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10 Things in Politics: Cuomo facing Biden’s call to resign

Welcome back to 10 Things in Politics. Sign up here to receive this newsletter. Send tips to [email protected] or tweet me at @BrentGriffiths.

Here’s what we’re talking about:

With Phil Rosen.


1. THE WALLS CLOSE IN: Gov. Andrew Cuomo has few allies left. A bombshell investigation formed by New York’s attorney general found Cuomo sexually harassed 11 women. Now, both President Joe Biden, the leader of the Democratic Party, and House Speaker Nancy Pelosi are calling for him to step down. Cuomo remains defiant, but state lawmakers seem ready to impeach him if he doesn’t leave.

Key facts from the report: Eleven women were found to have “credible” allegations of misconduct, according to the independent investigators. The inquiry uncovered allegations from at least two women, including an unnamed state trooper and a National Grid employee, who had not previously gone public with their claims.

WATCH: A look at Andrew Cuomo’s career prior to the report’s findings

Video



Insider


Cuomo blasted the findings and denied any serious wrongdoing: The governor’s defense included comparing his interactions with women to Presidents George W. Bush and Barack Obama hugging hurricane victims.

Impeachment could be swift: A person familiar with the process told The Times it could take just a month to complete an inquiry and draw up articles of impeachment. Should Cuomo still refuse to resign, the New York State Senate could hold a trial as soon as late September or early October.


Karine Jean-Pierre, Chris Meagher, Angela Perez, and Andrew Bates.

The White House press staff members Karine Jean-Pierre, Chris Meagher, Angela Perez, and Andrew Bates.

AP Photo/Andrew Harnik; Scott Olson/Getty Images; Angela Perez; AP Photo/Evan Vucci


2. Inside the White House press team: A small army of largely behind-the-scenes press staffers is tasked with keeping Biden’s administration on message in a White House that prides itself on discipline when it comes to media relations. They include millennial Democratic operatives and Gen Z aides who are new to the White House. Meet the staffers who help decide what the public knows.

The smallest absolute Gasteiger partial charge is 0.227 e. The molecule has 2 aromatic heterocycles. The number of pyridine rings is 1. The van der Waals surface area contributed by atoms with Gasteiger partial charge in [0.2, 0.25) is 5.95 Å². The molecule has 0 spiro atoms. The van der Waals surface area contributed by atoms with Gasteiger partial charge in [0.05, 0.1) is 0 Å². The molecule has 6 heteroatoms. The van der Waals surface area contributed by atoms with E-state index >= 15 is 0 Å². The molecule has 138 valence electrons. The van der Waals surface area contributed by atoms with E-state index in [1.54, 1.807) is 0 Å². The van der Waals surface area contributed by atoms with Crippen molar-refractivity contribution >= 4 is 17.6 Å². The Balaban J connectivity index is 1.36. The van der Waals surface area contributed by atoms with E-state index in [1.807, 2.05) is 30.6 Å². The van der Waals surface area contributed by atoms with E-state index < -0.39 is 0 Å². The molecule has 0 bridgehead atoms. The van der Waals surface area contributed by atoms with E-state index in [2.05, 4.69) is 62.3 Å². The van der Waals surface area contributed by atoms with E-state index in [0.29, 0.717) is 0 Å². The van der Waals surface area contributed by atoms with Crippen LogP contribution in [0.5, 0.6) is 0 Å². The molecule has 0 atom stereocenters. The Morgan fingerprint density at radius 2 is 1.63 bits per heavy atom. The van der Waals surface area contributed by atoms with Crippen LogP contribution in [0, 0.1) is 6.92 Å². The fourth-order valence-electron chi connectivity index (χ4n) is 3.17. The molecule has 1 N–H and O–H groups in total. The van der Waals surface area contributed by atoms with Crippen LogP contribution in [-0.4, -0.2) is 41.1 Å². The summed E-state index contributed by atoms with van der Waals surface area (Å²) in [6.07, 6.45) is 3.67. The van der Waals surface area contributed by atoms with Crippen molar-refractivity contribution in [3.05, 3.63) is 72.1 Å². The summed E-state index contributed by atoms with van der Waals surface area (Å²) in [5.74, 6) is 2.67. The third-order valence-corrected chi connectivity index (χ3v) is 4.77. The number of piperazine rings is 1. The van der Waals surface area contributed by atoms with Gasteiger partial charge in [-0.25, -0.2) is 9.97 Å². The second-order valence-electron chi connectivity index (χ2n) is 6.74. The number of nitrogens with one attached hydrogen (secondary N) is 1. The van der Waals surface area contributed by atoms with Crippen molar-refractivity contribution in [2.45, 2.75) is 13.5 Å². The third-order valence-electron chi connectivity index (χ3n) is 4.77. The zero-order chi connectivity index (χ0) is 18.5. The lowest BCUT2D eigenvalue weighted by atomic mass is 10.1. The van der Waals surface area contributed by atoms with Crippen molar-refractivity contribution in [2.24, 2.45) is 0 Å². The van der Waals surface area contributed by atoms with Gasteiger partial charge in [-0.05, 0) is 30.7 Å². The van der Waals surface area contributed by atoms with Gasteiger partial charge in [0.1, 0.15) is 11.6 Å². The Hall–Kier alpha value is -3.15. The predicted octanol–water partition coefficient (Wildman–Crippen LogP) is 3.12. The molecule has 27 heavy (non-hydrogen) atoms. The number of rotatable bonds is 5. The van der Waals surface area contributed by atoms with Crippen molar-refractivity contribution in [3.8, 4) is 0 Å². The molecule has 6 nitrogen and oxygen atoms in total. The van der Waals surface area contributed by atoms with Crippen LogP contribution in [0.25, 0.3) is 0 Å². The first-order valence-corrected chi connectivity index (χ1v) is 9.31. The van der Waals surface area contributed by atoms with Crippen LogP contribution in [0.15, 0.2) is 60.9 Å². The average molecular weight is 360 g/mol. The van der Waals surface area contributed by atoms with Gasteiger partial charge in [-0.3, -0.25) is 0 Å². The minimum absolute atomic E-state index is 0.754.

3. ​​White House reverses, CDC extends eviction ban for millions of renters: ​​The Biden administration announced a targeted eviction ban after facing immense pressure from progressive lawmakers in recent days to act unilaterally. The 60-day extension applies to counties where coronavirus cases are considered “substantial or high,” roughly 90% of the country. But Biden himself is worried it will face legal hurdles.


4. Biden tells DeSantis and other Republicans to “get out of the way”: He name checked Texas and Florida, telling reporters the two states were responsible for one in three of the US’s new COVID-19 cases. Without naming Gov. Ron DeSantis of Florida or Gov. Greg Abbott of Texas, Biden pleaded with governors to help but added, “If you aren’t going to help, at least get out of the way.” More on the president’s message to states that are banning mask mandates or tying school districts’ hands on the subject, per ABC News.


5. Trump-backed candidate wins US House primary in Ohio: Mike Carey, a coal lobbyist endorsed by Donald Trump, prevailed in a crowded field to win the GOP nomination for a vacant House seat in a heavily Republican district. Carey’s victory came a week after another Trump-endorsed candidate lost in Texas, which raised questions about the former Trump’s political brand. More on the race.

Nina Turner, left, and Shontel Brown, right, campaign in Ohio's 11th Congressional District

The former state Sen. Nina Turner, left, lost to the Cuyahoga County Councilwoman Shontel Brown, right, in the Democratic primary for the special election in Ohio’s 11th District.

Michael M. Santiago/Getty Images